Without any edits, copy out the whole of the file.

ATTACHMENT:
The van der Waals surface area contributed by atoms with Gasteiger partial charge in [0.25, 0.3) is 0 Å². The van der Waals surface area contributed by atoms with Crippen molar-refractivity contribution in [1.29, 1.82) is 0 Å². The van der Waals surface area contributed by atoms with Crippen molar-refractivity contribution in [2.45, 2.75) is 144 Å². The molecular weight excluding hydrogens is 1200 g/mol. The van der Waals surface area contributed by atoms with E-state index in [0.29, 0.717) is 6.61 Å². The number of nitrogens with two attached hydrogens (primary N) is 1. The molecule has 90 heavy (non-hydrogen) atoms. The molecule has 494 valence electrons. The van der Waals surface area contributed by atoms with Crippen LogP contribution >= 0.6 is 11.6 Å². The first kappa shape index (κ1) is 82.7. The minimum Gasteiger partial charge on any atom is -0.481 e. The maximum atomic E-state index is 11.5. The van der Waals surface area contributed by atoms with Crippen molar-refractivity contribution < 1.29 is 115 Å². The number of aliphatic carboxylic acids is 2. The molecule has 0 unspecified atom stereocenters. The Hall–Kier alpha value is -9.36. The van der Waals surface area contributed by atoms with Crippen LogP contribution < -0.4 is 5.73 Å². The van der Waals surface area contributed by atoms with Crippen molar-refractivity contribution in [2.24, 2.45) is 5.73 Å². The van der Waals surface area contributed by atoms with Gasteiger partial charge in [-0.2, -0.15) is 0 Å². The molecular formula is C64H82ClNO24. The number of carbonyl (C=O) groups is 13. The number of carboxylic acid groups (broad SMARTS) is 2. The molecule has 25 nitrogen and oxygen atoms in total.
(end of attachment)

The van der Waals surface area contributed by atoms with Gasteiger partial charge in [0.25, 0.3) is 0 Å². The van der Waals surface area contributed by atoms with Crippen molar-refractivity contribution in [1.29, 1.82) is 0 Å². The van der Waals surface area contributed by atoms with Crippen molar-refractivity contribution in [2.45, 2.75) is 144 Å². The molecular weight excluding hydrogens is 1200 g/mol. The van der Waals surface area contributed by atoms with E-state index in [0.29, 0.717) is 6.61 Å². The number of nitrogens with two attached hydrogens (primary N) is 1. The molecule has 90 heavy (non-hydrogen) atoms. The molecule has 494 valence electrons. The van der Waals surface area contributed by atoms with Crippen LogP contribution >= 0.6 is 11.6 Å². The first kappa shape index (κ1) is 82.7. The minimum Gasteiger partial charge on any atom is -0.481 e. The maximum atomic E-state index is 11.5. The van der Waals surface area contributed by atoms with Crippen molar-refractivity contribution < 1.29 is 115 Å². The number of aliphatic carboxylic acids is 2. The molecule has 0 unspecified atom stereocenters. The Hall–Kier alpha value is -9.36. The van der Waals surface area contributed by atoms with Crippen LogP contribution < -0.4 is 5.73 Å². The van der Waals surface area contributed by atoms with Crippen molar-refractivity contribution in [2.24, 2.45) is 5.73 Å². The van der Waals surface area contributed by atoms with Gasteiger partial charge in [-0.2, -0.15) is 0 Å². The molecular formula is C64H82ClNO24. The number of carbonyl (C=O) groups is 13. The number of carboxylic acid groups (broad SMARTS) is 2. The molecule has 25 nitrogen and oxygen atoms in total.